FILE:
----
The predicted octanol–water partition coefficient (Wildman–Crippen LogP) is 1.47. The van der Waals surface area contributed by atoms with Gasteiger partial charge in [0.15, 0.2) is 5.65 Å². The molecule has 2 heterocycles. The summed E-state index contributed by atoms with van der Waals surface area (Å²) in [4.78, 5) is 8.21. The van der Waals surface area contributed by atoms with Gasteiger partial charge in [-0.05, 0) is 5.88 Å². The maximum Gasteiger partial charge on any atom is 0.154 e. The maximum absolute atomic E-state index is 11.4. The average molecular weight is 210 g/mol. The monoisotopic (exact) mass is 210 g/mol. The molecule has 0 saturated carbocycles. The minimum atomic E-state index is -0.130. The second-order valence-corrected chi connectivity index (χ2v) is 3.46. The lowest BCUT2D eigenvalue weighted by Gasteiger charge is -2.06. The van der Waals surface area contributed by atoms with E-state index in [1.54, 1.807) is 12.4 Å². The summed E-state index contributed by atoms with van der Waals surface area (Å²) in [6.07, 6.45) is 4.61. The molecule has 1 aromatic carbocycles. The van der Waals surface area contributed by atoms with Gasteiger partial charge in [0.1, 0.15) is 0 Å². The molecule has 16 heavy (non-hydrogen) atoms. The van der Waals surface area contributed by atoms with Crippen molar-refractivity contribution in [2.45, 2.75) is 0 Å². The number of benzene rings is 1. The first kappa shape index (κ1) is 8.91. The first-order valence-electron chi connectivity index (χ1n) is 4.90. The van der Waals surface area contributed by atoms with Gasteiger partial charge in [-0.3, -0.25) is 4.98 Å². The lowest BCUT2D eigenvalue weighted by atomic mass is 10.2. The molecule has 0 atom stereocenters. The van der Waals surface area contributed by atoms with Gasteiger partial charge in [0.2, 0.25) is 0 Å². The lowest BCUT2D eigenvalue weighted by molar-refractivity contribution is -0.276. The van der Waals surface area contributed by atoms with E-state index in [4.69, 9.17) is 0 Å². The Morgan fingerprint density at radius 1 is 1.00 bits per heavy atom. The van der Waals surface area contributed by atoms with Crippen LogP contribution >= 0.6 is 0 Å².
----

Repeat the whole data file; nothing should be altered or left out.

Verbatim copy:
The predicted octanol–water partition coefficient (Wildman–Crippen LogP) is 1.47. The van der Waals surface area contributed by atoms with Gasteiger partial charge in [0.15, 0.2) is 5.65 Å². The molecule has 2 heterocycles. The summed E-state index contributed by atoms with van der Waals surface area (Å²) in [4.78, 5) is 8.21. The van der Waals surface area contributed by atoms with Gasteiger partial charge in [-0.05, 0) is 5.88 Å². The maximum Gasteiger partial charge on any atom is 0.154 e. The maximum absolute atomic E-state index is 11.4. The average molecular weight is 210 g/mol. The monoisotopic (exact) mass is 210 g/mol. The molecule has 0 saturated carbocycles. The minimum atomic E-state index is -0.130. The second-order valence-corrected chi connectivity index (χ2v) is 3.46. The lowest BCUT2D eigenvalue weighted by Gasteiger charge is -2.06. The van der Waals surface area contributed by atoms with E-state index in [1.54, 1.807) is 12.4 Å². The summed E-state index contributed by atoms with van der Waals surface area (Å²) in [6.07, 6.45) is 4.61. The molecule has 1 aromatic carbocycles. The van der Waals surface area contributed by atoms with Gasteiger partial charge in [0.1, 0.15) is 0 Å². The molecule has 16 heavy (non-hydrogen) atoms. The van der Waals surface area contributed by atoms with Crippen molar-refractivity contribution in [2.45, 2.75) is 0 Å². The number of benzene rings is 1. The first kappa shape index (κ1) is 8.91. The first-order valence-electron chi connectivity index (χ1n) is 4.90. The van der Waals surface area contributed by atoms with Gasteiger partial charge in [-0.3, -0.25) is 4.98 Å². The lowest BCUT2D eigenvalue weighted by atomic mass is 10.2. The molecule has 0 atom stereocenters. The van der Waals surface area contributed by atoms with Gasteiger partial charge in [0.2, 0.25) is 0 Å². The lowest BCUT2D eigenvalue weighted by molar-refractivity contribution is -0.276. The van der Waals surface area contributed by atoms with E-state index in [4.69, 9.17) is 0 Å². The Morgan fingerprint density at radius 1 is 1.00 bits per heavy atom. The van der Waals surface area contributed by atoms with Crippen LogP contribution >= 0.6 is 0 Å².